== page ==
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By the Hawthorn Where the Haunted Huddle

Vents Vīnbergs

25.08.2020

About the American Sociologist, Avery Gordon

It’s well worth knowing something about two of Avery Gordon’s books:   Ghostly Matters. Haunting and the Sociological Imagination (1997) and The Hawthorn Archive. Letters from the Utopian Margins (2017). In the first, she, like many radical thinkers, first of all questions the methodological limitations of her discipline, introducing the concept of “haunting”. Here the themes of obsession, persecution and ghosts can be easily discerned and closely linked to the notion of a “utopian margins”, an area she will use widely in her future work. (Her online presentation for the RIBOCA2 Public Program will focus on both concepts.)

Being haunted is a reality of life. The presence of the ghosts of memory and the past is often not simply one of the components in the construction of reality, but often the main one that determines it in both private and collective life practices. The same ghosts are also utopian notions of the possibility of a future or a different life. They are the longing and lust that always haunts us, which directly affects the way life is now. “We’re haunted by historic alternatives that could have been and by the peculiar temporality of the shadowing of the lost and better futures that insinuates itself in the something to be done, sometimes as nostalgia, sometimes as regret, sometimes as a kind of critical urgency. When the something to be done becomes urgent, it feels as if it has already been needed or wanted before, perhaps forever, certainly for a long time. When something to be done becomes urgent, we feel as if we can’t wait any longer for things to change, the fierce now, but, of course, one does wait, sometimes patiently, sometimes not.”[1]

At the same time, the methods by which the relationship between knowledge, experience and power are studied today, largely ignore this territory. Gordon therefore offers an alternative way of illuminating this ghost obsessed past and future, and therefore the screamingly urgent present, which goes unnoticed in conventional discourses. “Everyone has to live in the gap between theory and practice, between the ideas we have and what we are able to make of them as an embodied life. Everybody lives and works in the gap. The question is what you’re doing there.”[2]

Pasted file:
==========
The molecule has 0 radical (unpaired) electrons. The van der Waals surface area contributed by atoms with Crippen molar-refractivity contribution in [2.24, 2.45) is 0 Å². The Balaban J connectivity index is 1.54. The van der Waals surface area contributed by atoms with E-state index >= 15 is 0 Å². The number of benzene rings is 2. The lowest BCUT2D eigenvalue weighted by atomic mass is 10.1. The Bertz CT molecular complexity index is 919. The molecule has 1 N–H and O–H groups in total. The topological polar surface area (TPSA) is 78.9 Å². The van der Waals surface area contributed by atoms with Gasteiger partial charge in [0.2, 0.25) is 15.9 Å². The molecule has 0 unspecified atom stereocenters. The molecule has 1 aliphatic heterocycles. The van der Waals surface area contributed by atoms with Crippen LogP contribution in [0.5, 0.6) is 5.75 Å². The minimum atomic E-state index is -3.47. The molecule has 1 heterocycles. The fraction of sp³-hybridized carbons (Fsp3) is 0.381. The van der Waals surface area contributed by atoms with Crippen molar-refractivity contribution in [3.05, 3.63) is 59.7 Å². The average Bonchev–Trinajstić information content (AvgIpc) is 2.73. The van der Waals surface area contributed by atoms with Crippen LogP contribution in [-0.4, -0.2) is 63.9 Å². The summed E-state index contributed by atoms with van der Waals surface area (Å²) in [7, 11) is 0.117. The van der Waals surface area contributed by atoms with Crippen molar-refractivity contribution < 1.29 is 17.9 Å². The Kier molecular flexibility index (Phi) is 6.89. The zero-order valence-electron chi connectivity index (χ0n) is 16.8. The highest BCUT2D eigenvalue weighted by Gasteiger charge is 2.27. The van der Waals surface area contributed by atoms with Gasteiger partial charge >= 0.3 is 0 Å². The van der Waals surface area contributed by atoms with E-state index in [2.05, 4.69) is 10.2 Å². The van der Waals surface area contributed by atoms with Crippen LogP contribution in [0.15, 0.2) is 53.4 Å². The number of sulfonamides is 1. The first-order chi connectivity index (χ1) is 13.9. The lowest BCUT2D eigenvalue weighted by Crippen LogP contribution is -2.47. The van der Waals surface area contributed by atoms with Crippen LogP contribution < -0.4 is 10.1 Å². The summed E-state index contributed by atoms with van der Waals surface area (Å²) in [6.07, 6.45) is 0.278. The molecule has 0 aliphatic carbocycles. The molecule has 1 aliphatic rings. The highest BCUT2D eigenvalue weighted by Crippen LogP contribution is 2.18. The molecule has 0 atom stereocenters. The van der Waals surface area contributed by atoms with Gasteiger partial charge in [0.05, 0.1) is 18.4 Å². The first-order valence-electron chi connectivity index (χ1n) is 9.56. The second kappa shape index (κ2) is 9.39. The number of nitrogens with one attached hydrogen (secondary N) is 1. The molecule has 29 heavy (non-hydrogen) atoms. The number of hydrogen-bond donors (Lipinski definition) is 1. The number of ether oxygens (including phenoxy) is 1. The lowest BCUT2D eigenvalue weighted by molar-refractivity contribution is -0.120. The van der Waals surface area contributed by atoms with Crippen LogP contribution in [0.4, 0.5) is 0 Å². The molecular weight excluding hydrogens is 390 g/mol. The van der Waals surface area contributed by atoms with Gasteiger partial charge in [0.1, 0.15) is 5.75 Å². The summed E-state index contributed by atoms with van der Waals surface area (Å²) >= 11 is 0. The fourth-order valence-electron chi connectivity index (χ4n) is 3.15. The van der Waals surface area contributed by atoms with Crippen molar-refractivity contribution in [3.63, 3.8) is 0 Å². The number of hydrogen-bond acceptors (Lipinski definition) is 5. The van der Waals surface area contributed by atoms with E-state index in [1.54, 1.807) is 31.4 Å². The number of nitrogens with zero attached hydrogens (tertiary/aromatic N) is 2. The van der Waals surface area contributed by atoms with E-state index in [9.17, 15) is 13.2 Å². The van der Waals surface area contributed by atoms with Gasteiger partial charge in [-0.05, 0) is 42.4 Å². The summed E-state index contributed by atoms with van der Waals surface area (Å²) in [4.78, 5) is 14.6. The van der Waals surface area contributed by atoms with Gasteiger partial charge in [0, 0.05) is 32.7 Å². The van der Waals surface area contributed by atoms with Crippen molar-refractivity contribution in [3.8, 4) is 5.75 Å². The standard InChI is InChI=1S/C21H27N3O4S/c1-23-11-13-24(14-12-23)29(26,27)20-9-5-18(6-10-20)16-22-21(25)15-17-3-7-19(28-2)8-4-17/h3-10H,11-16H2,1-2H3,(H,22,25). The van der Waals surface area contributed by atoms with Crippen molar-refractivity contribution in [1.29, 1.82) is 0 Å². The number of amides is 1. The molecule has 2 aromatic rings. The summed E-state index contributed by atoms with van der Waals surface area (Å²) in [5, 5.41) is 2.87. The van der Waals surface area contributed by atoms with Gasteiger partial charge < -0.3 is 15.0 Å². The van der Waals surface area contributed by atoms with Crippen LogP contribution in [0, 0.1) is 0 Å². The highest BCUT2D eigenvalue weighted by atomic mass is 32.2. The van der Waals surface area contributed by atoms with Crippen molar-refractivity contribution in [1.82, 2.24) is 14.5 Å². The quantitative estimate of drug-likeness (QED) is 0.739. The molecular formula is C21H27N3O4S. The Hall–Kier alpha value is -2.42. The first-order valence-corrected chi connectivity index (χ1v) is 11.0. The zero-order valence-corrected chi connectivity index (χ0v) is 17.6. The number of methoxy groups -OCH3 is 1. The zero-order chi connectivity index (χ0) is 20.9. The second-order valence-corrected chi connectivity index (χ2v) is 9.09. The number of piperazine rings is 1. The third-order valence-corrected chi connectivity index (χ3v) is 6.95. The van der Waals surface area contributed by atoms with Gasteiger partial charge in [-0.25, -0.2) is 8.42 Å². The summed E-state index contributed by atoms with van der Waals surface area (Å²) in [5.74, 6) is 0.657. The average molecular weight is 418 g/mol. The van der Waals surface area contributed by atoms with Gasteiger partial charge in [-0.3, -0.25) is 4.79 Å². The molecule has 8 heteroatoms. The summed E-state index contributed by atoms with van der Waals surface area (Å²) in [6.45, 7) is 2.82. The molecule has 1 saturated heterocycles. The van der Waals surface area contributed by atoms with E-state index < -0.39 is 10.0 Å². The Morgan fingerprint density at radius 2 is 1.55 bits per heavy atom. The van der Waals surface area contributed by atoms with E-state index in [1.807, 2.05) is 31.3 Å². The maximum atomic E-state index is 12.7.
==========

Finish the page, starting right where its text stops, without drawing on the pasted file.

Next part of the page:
This is roughly an illustration of the difficult-to-describe concept of the 'utopian margins' that Gordon borrowed from the texts of the German philosopher Ernst Bloch – an avoidance based fugitive mode of living the “what if” as if it were reality. It is being in a permanent transition between life "as it was dreamed" and life "as it should be".

Ghostly Matters resonated widely in the humanities field, and had many reprints and revised editions. Gordon however, continued to explore the topic in a project that has lasted for more than 20 years, the so-called Hawthorn Archive, a small part of which is the second and no less influential book, mentioned above, . (The spiky hawthorn is a tree wrapped in myths; it is associated with "witchcraft practices" or folk medicine and in many European cultures, it protects the boundary between the worlds of the living and the dead.)  “The Archive, although it is not really a library, houses an incomplete and disorganized intellectual history of a somewhat but not entirely random selection of radicals, fugitives, runaways, deserters, abolitionists, heretics, dreamers and in-differents who at some point stopped doing what they were told they had to do, stopped thinking what they were told they had to think, and stopped being available for things they had no design in making or controlling.”